Originally published July 25 2013
Bad science strikes again: Bogus study claims fish oil increases prostate cancer
by Jonathan Benson, staff writer
(NaturalNews) In case you missed it, the mainstream media is currently engaged in a gratuitous misinformation orgy following the release of a new observational study published in the Journal of the National Cancer Institute, which absurdly claims that omega-3 fatty acids, and fish oil in particular, are a cause of prostate cancer. And perhaps the most ridiculous aspect of this junk science binge is the fact that no actual fish oil was used in the study.
This inconvenient fact, which not a single mainstream "news" source has reported on, as far as we can tell, is one of many that expose this new "study" as nothing more than blatant anti-supplement propaganda. And yet millions of men are likely now questioning whether or not to continue taking fish oil supplements out of fear that these nutrients might somehow cause them to develop prostate cancer.
To help diffuse some of the hysteria, here are the facts about this new fish oil "study" that you will not hear about from the mainstream media:
1) No actual fish oil was used in the study You read that correctly. If you take a look at the actual study itself, you will realize that the researchers involved, many of whom happen to be cancer industry shills, merely looked at existing blood levels of both EPA (eicosapentaenoic acid) and DHA (docosahexaenoic acid) in participants. At no time during this so-called study, in other words, were fish oil supplements ever administered to any participants.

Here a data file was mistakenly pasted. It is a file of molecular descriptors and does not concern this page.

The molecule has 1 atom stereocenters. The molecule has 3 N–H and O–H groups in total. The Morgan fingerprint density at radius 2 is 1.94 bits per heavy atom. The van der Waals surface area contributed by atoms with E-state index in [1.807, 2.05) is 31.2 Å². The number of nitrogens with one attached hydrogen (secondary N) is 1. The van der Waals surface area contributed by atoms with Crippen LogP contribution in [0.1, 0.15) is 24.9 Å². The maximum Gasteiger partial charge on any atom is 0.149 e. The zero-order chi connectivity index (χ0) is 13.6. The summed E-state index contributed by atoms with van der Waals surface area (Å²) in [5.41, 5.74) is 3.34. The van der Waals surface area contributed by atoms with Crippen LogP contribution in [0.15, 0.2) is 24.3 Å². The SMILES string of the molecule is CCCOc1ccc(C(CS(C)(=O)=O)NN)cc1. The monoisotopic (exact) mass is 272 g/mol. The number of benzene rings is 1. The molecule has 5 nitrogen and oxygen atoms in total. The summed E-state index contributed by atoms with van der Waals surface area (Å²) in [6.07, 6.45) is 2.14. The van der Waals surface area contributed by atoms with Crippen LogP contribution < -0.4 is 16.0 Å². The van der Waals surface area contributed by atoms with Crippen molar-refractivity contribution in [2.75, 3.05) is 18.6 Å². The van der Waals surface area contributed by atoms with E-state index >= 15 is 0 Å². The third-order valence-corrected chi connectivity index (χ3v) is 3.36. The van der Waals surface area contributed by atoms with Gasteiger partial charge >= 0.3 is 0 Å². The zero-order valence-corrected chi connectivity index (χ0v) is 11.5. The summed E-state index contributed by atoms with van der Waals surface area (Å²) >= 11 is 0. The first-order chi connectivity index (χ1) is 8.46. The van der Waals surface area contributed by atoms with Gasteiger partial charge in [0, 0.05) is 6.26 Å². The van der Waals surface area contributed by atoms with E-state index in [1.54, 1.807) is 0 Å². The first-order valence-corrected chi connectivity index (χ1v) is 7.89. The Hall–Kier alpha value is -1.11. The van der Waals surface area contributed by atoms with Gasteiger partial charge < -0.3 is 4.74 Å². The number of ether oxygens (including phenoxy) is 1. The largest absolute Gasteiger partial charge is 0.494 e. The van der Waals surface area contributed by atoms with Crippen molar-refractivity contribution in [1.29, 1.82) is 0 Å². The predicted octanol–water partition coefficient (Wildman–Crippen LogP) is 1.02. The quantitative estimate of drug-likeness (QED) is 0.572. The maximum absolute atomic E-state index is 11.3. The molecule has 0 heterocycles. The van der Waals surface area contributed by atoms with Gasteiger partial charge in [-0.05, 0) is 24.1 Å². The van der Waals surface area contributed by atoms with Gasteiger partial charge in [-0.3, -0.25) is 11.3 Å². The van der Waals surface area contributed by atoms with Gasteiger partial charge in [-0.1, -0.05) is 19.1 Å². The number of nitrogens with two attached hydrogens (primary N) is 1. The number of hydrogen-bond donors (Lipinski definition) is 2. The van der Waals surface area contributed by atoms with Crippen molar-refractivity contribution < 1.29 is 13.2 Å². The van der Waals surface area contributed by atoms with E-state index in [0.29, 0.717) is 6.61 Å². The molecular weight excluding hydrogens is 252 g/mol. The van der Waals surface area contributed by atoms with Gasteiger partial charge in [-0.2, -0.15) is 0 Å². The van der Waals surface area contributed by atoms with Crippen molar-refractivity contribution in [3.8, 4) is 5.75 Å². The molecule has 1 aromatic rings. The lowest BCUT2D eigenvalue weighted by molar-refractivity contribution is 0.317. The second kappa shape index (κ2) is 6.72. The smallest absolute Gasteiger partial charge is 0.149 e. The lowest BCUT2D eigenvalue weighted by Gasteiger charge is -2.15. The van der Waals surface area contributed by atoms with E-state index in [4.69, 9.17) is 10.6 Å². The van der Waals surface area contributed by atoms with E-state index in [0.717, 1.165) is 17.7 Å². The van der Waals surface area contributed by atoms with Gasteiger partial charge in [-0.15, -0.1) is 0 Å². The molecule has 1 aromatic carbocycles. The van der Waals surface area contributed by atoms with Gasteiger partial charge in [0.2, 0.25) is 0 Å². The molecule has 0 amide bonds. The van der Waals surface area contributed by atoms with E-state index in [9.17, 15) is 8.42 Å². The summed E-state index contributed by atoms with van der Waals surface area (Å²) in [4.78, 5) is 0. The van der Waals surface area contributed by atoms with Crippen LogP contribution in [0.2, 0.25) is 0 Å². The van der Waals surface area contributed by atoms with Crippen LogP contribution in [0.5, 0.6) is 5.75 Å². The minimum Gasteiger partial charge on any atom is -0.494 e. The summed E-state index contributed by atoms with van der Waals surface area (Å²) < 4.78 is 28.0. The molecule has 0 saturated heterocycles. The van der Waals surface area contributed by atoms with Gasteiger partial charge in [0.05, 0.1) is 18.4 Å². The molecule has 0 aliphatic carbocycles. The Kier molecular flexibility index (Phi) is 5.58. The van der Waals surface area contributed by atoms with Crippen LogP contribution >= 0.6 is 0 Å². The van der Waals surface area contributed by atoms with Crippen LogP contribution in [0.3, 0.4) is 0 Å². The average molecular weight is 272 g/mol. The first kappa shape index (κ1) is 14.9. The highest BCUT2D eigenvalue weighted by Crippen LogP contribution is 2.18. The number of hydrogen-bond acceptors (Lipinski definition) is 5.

But this obvious discrepancy has not stopped the mainstream media from running wild with ridiculous headlines indicting fish oil supplements as a cause of prostate cancer. Suddenly decades of research proving that omega-3 fatty acids are beneficial for virtually all systems of the body is scrapped in favor of a single observational study that did not even test the product now being slammed as dangerous.
Wild salmon and other fish also contain EPA and DHA -- does this mean that these foods are also a cause of cancer? Nothing could be more ridiculous, and yet this is what those reporting on this study imply with their pseudo-journalistic quackery.
'Researchers' did not control for anything, including diet Which brings us to the next point: the study's researchers did not control for any outside factors, including participants' general dietary habits. Establishing proper controls is fundamental for any study that is to be considered at all reputable, and yet the team involved with crafting this latest embarrassment controlled for absolutely nothing.
Most of the study participants who developed prostate cancer were fat smokers who drank lots of alcohol When researchers fail to control for external factors, they end up wandering down a rabbit hole of pseudoscientific nonsense and coming to ludicrous conclusions. This is exactly what happened in this latest study, as a majority of those who developed prostate cancer turned out to be obese chain smokers with alcohol addictions, another important detail that was left out of mainstream media reports.
It is more than likely that these obvious factors were the real cause of prostate cancer in the study, not the presence of omega-3s in the bloodstream. But rather than report from this logical perspective, the mainstream media, like the study's authors, are instead blaming fish oil, which was not even included as part of the study.
What happened to 'correlation does not equal causation?' The major irony in all this is that drug and vaccine industry shills constantly try to debunk the scientific merits of nutritional supplements like fish oil by claiming that "correlation does not equal causation." This tired and painfully overused mantra is a common go-to phrase used to shut down any discussion about the benefits of food and vitamins as evidenced by scientific research.
And yet this latest study claiming that fish oil causes prostate cancer is the epitome of what this phrase actually embodies. Beyond fallaciously blaming the presence of omega-3s in participants' bloodstreams as some kind of causative factor in triggering prostate cancer, this latest quack study provides absolutely no evidence whatsoever to even hint that its insane findings represent anything more than agenda-driven correlation with no basis in reality.
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